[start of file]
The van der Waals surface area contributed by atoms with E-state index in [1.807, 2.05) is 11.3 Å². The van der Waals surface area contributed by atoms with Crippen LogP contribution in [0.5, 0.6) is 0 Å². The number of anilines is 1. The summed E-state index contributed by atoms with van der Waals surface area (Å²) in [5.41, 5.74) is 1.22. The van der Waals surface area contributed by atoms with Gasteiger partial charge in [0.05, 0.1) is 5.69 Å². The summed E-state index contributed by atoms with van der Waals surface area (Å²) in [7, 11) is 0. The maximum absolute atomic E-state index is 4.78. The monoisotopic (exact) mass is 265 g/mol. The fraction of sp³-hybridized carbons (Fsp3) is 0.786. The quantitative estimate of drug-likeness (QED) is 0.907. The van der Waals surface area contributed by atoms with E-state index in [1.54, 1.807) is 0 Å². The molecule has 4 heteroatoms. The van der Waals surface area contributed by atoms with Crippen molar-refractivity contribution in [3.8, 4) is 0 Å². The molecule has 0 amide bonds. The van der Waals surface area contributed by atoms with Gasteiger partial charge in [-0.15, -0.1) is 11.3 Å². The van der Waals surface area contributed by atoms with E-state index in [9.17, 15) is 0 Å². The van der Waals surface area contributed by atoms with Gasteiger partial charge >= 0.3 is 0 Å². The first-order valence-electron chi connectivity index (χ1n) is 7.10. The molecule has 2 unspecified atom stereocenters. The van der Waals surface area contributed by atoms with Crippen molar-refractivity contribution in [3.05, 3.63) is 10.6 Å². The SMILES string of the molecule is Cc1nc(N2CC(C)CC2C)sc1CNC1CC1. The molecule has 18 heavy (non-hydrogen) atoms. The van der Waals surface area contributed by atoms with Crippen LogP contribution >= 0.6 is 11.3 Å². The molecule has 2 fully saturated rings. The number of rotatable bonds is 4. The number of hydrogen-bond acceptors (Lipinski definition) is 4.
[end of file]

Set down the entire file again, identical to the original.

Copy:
The van der Waals surface area contributed by atoms with E-state index in [1.807, 2.05) is 11.3 Å². The van der Waals surface area contributed by atoms with Crippen LogP contribution in [0.5, 0.6) is 0 Å². The number of anilines is 1. The summed E-state index contributed by atoms with van der Waals surface area (Å²) in [5.41, 5.74) is 1.22. The van der Waals surface area contributed by atoms with Gasteiger partial charge in [0.05, 0.1) is 5.69 Å². The summed E-state index contributed by atoms with van der Waals surface area (Å²) in [7, 11) is 0. The maximum absolute atomic E-state index is 4.78. The monoisotopic (exact) mass is 265 g/mol. The fraction of sp³-hybridized carbons (Fsp3) is 0.786. The quantitative estimate of drug-likeness (QED) is 0.907. The van der Waals surface area contributed by atoms with E-state index in [1.54, 1.807) is 0 Å². The molecule has 4 heteroatoms. The van der Waals surface area contributed by atoms with Crippen molar-refractivity contribution in [3.8, 4) is 0 Å². The molecule has 0 amide bonds. The van der Waals surface area contributed by atoms with Gasteiger partial charge in [-0.15, -0.1) is 11.3 Å². The van der Waals surface area contributed by atoms with E-state index in [9.17, 15) is 0 Å². The van der Waals surface area contributed by atoms with Gasteiger partial charge >= 0.3 is 0 Å². The first-order valence-electron chi connectivity index (χ1n) is 7.10. The molecule has 2 unspecified atom stereocenters. The van der Waals surface area contributed by atoms with Crippen molar-refractivity contribution in [3.05, 3.63) is 10.6 Å². The SMILES string of the molecule is Cc1nc(N2CC(C)CC2C)sc1CNC1CC1. The molecule has 18 heavy (non-hydrogen) atoms. The van der Waals surface area contributed by atoms with Crippen LogP contribution >= 0.6 is 11.3 Å². The molecule has 2 fully saturated rings. The number of rotatable bonds is 4. The number of hydrogen-bond acceptors (Lipinski definition) is 4.